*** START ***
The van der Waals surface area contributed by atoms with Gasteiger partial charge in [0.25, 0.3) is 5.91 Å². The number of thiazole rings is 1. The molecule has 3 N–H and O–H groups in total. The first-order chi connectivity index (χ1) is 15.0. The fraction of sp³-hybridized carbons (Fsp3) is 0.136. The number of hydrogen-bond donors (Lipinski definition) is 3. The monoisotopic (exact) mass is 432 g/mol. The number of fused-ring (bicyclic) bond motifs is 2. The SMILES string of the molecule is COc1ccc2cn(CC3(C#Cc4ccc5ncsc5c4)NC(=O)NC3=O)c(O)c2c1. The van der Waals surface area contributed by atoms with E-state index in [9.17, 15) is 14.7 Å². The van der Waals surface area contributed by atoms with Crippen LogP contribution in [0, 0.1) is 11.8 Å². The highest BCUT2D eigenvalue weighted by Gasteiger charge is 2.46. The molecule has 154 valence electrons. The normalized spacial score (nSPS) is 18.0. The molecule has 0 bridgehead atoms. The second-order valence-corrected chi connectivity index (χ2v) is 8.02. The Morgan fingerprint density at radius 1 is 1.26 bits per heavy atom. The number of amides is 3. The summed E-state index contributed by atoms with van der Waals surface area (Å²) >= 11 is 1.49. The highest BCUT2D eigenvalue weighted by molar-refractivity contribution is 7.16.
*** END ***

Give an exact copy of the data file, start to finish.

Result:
The van der Waals surface area contributed by atoms with Gasteiger partial charge in [0.25, 0.3) is 5.91 Å². The number of thiazole rings is 1. The molecule has 3 N–H and O–H groups in total. The first-order chi connectivity index (χ1) is 15.0. The fraction of sp³-hybridized carbons (Fsp3) is 0.136. The number of hydrogen-bond donors (Lipinski definition) is 3. The monoisotopic (exact) mass is 432 g/mol. The number of fused-ring (bicyclic) bond motifs is 2. The SMILES string of the molecule is COc1ccc2cn(CC3(C#Cc4ccc5ncsc5c4)NC(=O)NC3=O)c(O)c2c1. The van der Waals surface area contributed by atoms with E-state index in [9.17, 15) is 14.7 Å². The van der Waals surface area contributed by atoms with Crippen LogP contribution in [0, 0.1) is 11.8 Å². The highest BCUT2D eigenvalue weighted by Gasteiger charge is 2.46. The molecule has 154 valence electrons. The normalized spacial score (nSPS) is 18.0. The molecule has 0 bridgehead atoms. The second-order valence-corrected chi connectivity index (χ2v) is 8.02. The Morgan fingerprint density at radius 1 is 1.26 bits per heavy atom. The number of amides is 3. The summed E-state index contributed by atoms with van der Waals surface area (Å²) >= 11 is 1.49. The highest BCUT2D eigenvalue weighted by molar-refractivity contribution is 7.16.